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Facebook has launched a new feature that aims to help you connect with your family, friends, and loved ones during or after natural disasters. Dubbed Safety Check, the feature is rolling out globally on Android, iOS, basic feature phones, as well as desktops.
Back in 2011, when Japan was hit by one of the most powerful earthquakes, triggering a massive tsunami, people relied heavily on technology and social networks like Facebook to stay connected with those they cared about. Facebook says the new tool is an extension of the Disaster Message Board, which was created at that time by the company's engineers in Japan with an aim to make it easier to communicate with others in trying times.
Safety Check will get activated after a natural disaster, and if you're in the affected area, you'll receive a Facebook notification asking if you're safe. If you really are, you can select "I'm Safe" and a notification and News Feed story will be generated with your update. There is no option to say NO.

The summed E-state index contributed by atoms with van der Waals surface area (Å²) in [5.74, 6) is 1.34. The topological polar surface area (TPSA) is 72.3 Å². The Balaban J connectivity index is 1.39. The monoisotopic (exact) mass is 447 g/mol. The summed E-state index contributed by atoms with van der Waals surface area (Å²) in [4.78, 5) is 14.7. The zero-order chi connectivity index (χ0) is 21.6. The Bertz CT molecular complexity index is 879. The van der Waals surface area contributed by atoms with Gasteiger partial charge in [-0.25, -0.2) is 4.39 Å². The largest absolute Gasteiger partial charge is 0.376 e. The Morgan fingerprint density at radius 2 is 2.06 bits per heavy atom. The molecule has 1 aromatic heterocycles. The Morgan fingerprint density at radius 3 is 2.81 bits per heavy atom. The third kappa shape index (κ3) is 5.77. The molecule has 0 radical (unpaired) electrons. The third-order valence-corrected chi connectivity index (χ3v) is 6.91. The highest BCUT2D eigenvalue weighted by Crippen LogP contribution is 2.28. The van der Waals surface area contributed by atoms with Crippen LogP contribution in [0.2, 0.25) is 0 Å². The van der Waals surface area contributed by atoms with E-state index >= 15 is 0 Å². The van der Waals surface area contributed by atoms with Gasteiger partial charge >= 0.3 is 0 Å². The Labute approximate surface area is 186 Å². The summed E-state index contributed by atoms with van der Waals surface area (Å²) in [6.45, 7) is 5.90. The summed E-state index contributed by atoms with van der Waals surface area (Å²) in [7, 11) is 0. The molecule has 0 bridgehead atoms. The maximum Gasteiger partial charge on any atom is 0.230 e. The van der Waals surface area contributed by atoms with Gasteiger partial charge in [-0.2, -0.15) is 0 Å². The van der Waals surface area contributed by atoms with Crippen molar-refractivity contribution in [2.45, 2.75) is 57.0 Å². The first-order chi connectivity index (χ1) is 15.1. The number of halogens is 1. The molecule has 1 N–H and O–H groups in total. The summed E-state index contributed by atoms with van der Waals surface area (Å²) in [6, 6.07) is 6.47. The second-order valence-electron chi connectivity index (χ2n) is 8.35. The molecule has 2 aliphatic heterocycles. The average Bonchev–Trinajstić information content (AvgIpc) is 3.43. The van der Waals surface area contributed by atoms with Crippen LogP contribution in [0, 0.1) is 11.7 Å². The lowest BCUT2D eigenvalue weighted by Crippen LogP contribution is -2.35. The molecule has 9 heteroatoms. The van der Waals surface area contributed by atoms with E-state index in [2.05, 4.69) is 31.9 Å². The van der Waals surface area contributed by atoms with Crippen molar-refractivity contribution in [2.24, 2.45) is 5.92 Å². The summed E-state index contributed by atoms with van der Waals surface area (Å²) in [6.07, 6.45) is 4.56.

Facebook says the tool determines your location by looking at the city you have listed in your profile, your last location (if you've opted in to the Nearby Friends product), and the city where you are using the internet. If it gets your location wrong, you can mark that you're outside the affected area.
If you have Facebook friends in the area struck by the disaster, the tool will also notify you about those that have marked themselves as safe. You can also mark your friends as safe, but they have to approve it.
Facebook is not the only major tech company working to connect people after disasters, Google's Person Finder tool has already been successfully used several times in disaster situations.